Shopping for vintage car toys and models in Wichita
If you’re into vintage car collectables, the Internet is a blessing and a curse. On the plus side, someone will eventually offer anything you could possibly want up for sale no matter how rare it is. But the likelihood that you’ll stumble upon a bargain is pretty remote. And it really takes away from the fun of scrounging around to find that hidden treasure. That’s why sometimes you need to get offline and check out the real world. We did that last weekend when we stopped at the huge Mid-America Flea Market at the Kansas Coliseum and the Paramount Antique Mall in Wichita, Kan. I found hundreds of interesting car models, toys, parts, and more.
Here’s a nice little tin-litho Marx Service Center. I still have one similar to this that my dad got new as a kid, and it was always one of my favorite toys. You still see these around fairly regularly, which is a tribute to how durable they were. This one is missing the guts out of the elevator, but the idea is that you drove onto the platform in the middle stall, raised the elevator, and parked on the roof. Originally, these were made for little plastic cars, but I can tell you that they worked great with Hot Wheels-sized vehicles. This toy is probably close to 60-years old, but there are years worth of fun left to be had.
Take a look at this neat Meadow Gold milk truck bank. This was probably from the 1940s, and is a promotional model for Meadow Gold. I think there’s something about the crudeness of this hard plastic toy that makes it especially endearing. It would have been pretty exciting for some kid to get this from the milkman when he delivered those glass milk bottles. And from the time it sat on someone’s porch in a clear plastic baggie, this thing has survived. I think it might even be more exciting now. It is an example of how toys used to be, how milk used to be delivered, and it’s an overall snapshot of what life was like all those years ago.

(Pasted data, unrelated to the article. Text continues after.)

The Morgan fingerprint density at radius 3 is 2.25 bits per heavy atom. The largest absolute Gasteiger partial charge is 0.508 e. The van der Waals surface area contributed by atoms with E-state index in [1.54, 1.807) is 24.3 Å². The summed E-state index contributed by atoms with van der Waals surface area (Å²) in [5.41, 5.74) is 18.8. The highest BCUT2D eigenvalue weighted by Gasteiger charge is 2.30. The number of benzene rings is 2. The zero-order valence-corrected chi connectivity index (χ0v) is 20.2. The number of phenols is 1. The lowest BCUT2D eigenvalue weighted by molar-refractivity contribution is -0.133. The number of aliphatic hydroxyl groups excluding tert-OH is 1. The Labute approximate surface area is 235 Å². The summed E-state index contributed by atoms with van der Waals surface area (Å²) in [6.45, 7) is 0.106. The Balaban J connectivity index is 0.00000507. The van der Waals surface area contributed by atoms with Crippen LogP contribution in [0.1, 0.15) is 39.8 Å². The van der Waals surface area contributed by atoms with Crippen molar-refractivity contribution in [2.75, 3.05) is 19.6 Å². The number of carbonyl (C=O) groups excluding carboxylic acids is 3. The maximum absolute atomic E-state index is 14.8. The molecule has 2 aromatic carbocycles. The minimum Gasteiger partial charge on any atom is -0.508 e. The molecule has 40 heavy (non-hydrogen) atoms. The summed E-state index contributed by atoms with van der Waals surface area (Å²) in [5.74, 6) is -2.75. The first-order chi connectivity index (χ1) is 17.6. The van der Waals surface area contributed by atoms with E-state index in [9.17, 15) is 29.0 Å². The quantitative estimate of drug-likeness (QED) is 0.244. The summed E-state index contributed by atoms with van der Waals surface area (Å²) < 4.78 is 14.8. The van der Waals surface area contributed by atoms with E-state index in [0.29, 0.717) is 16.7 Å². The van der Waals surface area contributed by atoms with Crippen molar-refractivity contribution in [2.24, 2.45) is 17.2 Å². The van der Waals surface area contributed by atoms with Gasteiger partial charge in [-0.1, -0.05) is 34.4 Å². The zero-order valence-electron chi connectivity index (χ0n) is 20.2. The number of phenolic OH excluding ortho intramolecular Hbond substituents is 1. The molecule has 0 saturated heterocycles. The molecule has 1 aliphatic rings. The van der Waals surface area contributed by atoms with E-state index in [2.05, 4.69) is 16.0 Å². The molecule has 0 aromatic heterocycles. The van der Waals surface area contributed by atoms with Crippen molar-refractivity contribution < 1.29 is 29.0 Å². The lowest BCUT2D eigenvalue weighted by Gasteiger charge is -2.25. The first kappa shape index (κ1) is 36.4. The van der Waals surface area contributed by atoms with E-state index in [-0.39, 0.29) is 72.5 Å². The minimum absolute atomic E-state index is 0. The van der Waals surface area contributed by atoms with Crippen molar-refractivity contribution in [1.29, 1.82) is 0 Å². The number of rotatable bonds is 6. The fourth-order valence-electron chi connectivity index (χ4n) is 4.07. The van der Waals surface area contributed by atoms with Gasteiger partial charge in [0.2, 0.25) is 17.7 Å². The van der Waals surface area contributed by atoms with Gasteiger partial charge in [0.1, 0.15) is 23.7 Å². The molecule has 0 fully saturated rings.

Here’s a whole case full of dealer promotional models. If you’re been here for a while, you know I have a thing for these. They were all protected under glass, lest someone’s grubby brat tried to grab one and roll it across the coliseum floor. Not that I blame the vendor. There were some really valuable pieces in here (and based on his prices, he was well aware of that fact), so you wouldn’t want anything to happen to them. That AMT Charger was a slot car kit, which is something I don’t think I’ve ever seen before. Look at how pretty they all are under the lights there—like a delicious box of candy or something.
One of the reasons we were in Wichita was to attend the Starbird-Devlin Custom Car Show. This magazine vendor had some poster-sized cover reprints of various custom car rags. The one at the front of this picture features the Predicta, which was a bubble-top creation that was built by Darryl Starbird himself. I actually have the originals of these particular magazines, but they sure don’t look as pretty as these posters. At $4.00 a piece, I think they’d make some pretty cool wall art. If you’re into bubble-topped “Kustoms”, this was the place to decorate.
One thing that there’s no shortage of out there are metal toy trucks. This Tonka car carrier was probably from the early 1970s, and even came with its original box. I’d say it has a nice load of cars too—a pair of Corvettes! Both of the cars have their A-pillars busted out, so maybe the driver had trouble in transit. The dealer wanted $80 for this. That’s $20 for the truck, $20 for the trailer, and $20 for each Corvette. If you look at it that way, the box was free.
If you like browsing through old car toys and such, I’m including almost 300 pictures in the slideshow below. You don’t even have to do all the walking that we did. Click this link for a nicer version.